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-   -   Passive pre amp vs powered pre amp (http://www.diyaudio.com/forums/solid-state/22922-passive-pre-amp-vs-powered-pre-amp.html)

fatmarley 19th November 2003 06:16 AM

Passive pre amp vs powered pre amp
 
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Hello,
After reading this thread i would like to know if useing a stepped attenuator instead of a pre amp would give you better sound quality?

I only use cd and only need a volume control

Cheers
Matt

Richard C 19th November 2003 08:08 AM

I use a passive attenuator for controlling the output level of my system but am thinking that there would be significant advantages to adding a simple active pre-amp/ buffer.

An active pre-amp would drive the cable with a near constant impedance regardless of level setting and the volume control would operate in a more ideal way, also the source would see a more constant impedance at it's output.

I think an active pre-amp would remove many of the inconsistencies is sound depend on volume setting. A simple transistor design (not op-amp) is all that's required so signal degradation due to the extra gain stage would be negligible compare to potential benefits.

A stepped attenuator followed by a simple active buffer would be a good solution.

IanHarvey 19th November 2003 09:36 AM

I've been using a simple passive volume control at the power amp input for years now, and don't feel the need for anything else. A preamp is just more circuitry to worry about, and I can't see what it actually contributes to the system.

I wouldn't use a potentiometer output to drive a long cable, though. The (comparatively) high output impedance may give HF rolloff problems with the cable capacitance, and make it more susceptible to some kinds of RF interference. Putting it at the amp input removes (or at least controls) these problems.

Cheers
IH

Richard C 19th November 2003 09:56 AM

The reason an active buffer is good is because it eliminates many of the inconsistencies of a passive attenuator alone. Look at the output impedance of a 10k pot for instance: towards the ends of its travel its impedance tends to 0 Ohm whilst in the middle its 5k Ohm! That's a significant ratio.

Also when you put this in parallel with the input impedance of your power-amp you will find that the characteristic of the pot is far from being the logarithmic ideal.

An effective buffer can be as simple as an emitter-follower with a constant current source load, two transistors is not much extra circuitry to worry about.

richie00boy 19th November 2003 10:44 AM

I think you have it spot on there RichardC.

Passive 'pre-amps' are one thing that really can be improved upon greatly, simply, and cheaply.

Richard C 19th November 2003 10:57 AM

Oops, I should have said that the output impedance of a 10k pot at its central position is 2.5k NOT 5k. (5k||5k):xeye:

georgehifi 19th November 2003 07:21 PM

Passive pots are the most transparent way of controling the volume, so long as a few rules are followed, the 100 to 1 rule i i`ve been told to call it.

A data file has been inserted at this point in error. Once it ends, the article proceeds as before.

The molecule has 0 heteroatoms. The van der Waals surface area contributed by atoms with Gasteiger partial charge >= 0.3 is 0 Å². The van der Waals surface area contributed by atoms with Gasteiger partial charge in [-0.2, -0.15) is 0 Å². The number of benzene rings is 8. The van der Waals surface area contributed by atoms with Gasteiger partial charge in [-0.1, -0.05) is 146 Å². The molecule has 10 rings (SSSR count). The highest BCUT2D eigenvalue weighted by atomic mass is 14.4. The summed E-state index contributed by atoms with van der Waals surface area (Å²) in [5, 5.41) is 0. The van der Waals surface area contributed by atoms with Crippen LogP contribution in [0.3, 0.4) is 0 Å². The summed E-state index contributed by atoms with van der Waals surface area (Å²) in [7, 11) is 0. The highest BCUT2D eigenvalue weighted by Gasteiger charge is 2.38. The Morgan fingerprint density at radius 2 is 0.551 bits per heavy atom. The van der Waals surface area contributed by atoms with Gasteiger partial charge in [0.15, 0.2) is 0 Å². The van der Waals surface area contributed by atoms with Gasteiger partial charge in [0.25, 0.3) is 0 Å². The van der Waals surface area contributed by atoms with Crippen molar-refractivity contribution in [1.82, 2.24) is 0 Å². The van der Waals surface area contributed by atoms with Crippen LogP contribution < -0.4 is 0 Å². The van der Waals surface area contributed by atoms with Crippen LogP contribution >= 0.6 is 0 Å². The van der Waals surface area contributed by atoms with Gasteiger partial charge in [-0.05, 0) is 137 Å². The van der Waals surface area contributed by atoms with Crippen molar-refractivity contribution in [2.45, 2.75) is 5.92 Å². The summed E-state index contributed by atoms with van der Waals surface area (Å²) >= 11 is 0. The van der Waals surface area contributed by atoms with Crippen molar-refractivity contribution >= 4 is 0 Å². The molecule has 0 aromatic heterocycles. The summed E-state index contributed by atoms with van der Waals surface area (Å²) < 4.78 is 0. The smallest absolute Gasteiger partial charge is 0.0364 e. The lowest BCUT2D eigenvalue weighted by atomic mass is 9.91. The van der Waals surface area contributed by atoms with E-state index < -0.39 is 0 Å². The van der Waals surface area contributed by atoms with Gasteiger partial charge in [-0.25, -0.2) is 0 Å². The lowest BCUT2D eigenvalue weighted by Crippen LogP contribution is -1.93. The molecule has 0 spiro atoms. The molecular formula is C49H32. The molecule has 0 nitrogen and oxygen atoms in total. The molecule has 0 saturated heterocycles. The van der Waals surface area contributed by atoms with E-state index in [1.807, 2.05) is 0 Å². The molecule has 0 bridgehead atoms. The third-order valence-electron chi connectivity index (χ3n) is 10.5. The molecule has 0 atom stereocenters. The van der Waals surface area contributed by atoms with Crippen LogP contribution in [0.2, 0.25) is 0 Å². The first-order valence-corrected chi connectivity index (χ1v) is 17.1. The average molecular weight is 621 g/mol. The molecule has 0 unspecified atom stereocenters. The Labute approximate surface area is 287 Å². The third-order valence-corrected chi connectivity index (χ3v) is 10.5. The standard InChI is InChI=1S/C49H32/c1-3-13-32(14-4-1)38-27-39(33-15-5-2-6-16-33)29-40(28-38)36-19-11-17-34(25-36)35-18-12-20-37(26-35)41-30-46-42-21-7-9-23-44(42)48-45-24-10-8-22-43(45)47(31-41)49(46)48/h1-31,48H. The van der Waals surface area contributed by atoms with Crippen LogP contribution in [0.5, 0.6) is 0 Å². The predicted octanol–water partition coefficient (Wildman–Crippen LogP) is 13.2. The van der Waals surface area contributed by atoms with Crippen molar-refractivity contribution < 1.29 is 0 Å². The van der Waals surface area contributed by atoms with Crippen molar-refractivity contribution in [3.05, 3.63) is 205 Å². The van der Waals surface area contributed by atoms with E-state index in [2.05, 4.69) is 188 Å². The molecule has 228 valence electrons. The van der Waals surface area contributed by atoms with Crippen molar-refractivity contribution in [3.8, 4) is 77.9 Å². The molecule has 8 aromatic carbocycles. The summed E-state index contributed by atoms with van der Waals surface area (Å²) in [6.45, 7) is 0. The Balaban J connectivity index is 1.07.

1: The input impedance of the passive pot should be 100 times HIGHER than the output impedance of the CD player.

2: The output impedance of the passive pot (at it`s worst possition) should be 100 times LOWER than the imput impedance of the poweramp, if not the input impedance (resistor) of the power amp should be changed. If the input of the poweramp becomes greater than 200k to achieve this you should use low capacitance interconects (100pf or less) per foot, and not more than 1 meter long.

If you follow these steps you will have the the best volume control, some people have said that passives are a bit soft in the bass or rolled off in the highs or lacking dynamics, this is because they did not do the impedance matching that`s explained above.


Cheers George

richie00boy 19th November 2003 07:46 PM

You are pretty spot on, but I must dispute the source loading at 100 times. This would give a typical source load of about 2k. You try loading any output with 2k and you won't get very good results.

Also, increasing the resistance to ease the load results in more noise and problems with cable capacitance.

Passive is the most transparant, but in practice it's almost always impossible to implement properly and you will get better results with a buffer.

Richard C 19th November 2003 07:48 PM

Ok, so a typical CDP output impedance could be 100 Ohm, multiply by 100 = 10k: this is our pot value. At its worst its output impedance is 2k5 multiply by 100 to get a suitable input impedance for our amp =250K.

Now, 250k seems rather high for the input impedance of a power amp, you might be able to change resistors in the power amp but the maximum input impedance is not solely dictated by resistors but also by the active devices in the input stage itself and so it may not be possible to increase input impedance without a major redesign of the amplifier.

worse still is that the output z of many CDPs is >200 Ohm meaning you would require a power amp input z of 0.5M! unlikely and undesirable.

Not only this but the interconnect is now becoming a dominant factor.

I don't see how this is better than a simple active buffer that would work consistently well with any source, any load and any interconnect.

Richard C 19th November 2003 08:03 PM

"Passive pots are the most transparent way of controling the volume"

Why is this? Passive attenuators are affected by noise and capacitive and inductive loading just like everthing else.


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